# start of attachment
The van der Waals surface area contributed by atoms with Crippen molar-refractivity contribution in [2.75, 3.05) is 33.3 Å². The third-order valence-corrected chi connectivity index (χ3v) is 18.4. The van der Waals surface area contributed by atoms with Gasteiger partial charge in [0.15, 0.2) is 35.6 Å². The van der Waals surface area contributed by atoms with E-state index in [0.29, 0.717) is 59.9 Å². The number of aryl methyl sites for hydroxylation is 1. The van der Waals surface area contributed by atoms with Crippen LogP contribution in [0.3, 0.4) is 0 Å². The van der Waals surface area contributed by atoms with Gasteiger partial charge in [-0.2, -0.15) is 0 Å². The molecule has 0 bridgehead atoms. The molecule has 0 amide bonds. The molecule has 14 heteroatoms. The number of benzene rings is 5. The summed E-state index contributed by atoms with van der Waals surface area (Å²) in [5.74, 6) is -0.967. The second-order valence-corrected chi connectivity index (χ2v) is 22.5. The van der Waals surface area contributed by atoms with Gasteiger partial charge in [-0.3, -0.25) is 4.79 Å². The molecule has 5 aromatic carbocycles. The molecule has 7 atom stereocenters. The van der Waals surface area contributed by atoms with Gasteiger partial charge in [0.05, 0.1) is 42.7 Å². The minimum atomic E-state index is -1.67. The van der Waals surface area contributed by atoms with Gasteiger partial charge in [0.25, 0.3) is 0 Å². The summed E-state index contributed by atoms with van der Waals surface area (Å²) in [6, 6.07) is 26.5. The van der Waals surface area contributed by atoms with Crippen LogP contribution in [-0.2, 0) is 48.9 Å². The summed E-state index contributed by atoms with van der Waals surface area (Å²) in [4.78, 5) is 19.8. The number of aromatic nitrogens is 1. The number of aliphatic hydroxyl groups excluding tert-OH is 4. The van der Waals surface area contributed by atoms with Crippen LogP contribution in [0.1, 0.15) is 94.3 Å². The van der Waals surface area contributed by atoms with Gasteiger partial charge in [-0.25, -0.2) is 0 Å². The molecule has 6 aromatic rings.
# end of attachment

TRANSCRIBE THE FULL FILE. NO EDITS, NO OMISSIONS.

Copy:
The van der Waals surface area contributed by atoms with Crippen molar-refractivity contribution in [2.75, 3.05) is 33.3 Å². The third-order valence-corrected chi connectivity index (χ3v) is 18.4. The van der Waals surface area contributed by atoms with Gasteiger partial charge in [0.15, 0.2) is 35.6 Å². The van der Waals surface area contributed by atoms with E-state index in [0.29, 0.717) is 59.9 Å². The number of aryl methyl sites for hydroxylation is 1. The van der Waals surface area contributed by atoms with Crippen LogP contribution in [0.3, 0.4) is 0 Å². The van der Waals surface area contributed by atoms with Gasteiger partial charge in [-0.2, -0.15) is 0 Å². The molecule has 0 bridgehead atoms. The molecule has 0 amide bonds. The molecule has 14 heteroatoms. The number of benzene rings is 5. The summed E-state index contributed by atoms with van der Waals surface area (Å²) in [5.74, 6) is -0.967. The second-order valence-corrected chi connectivity index (χ2v) is 22.5. The van der Waals surface area contributed by atoms with Gasteiger partial charge in [-0.3, -0.25) is 4.79 Å². The molecule has 5 aromatic carbocycles. The molecule has 7 atom stereocenters. The van der Waals surface area contributed by atoms with Gasteiger partial charge in [0.05, 0.1) is 42.7 Å². The minimum atomic E-state index is -1.67. The van der Waals surface area contributed by atoms with Gasteiger partial charge in [0.25, 0.3) is 0 Å². The summed E-state index contributed by atoms with van der Waals surface area (Å²) in [6, 6.07) is 26.5. The van der Waals surface area contributed by atoms with Crippen LogP contribution in [-0.2, 0) is 48.9 Å². The summed E-state index contributed by atoms with van der Waals surface area (Å²) in [4.78, 5) is 19.8. The number of aromatic nitrogens is 1. The number of aliphatic hydroxyl groups excluding tert-OH is 4. The van der Waals surface area contributed by atoms with Crippen LogP contribution in [0.1, 0.15) is 94.3 Å². The van der Waals surface area contributed by atoms with Gasteiger partial charge in [-0.25, -0.2) is 0 Å². The molecule has 6 aromatic rings.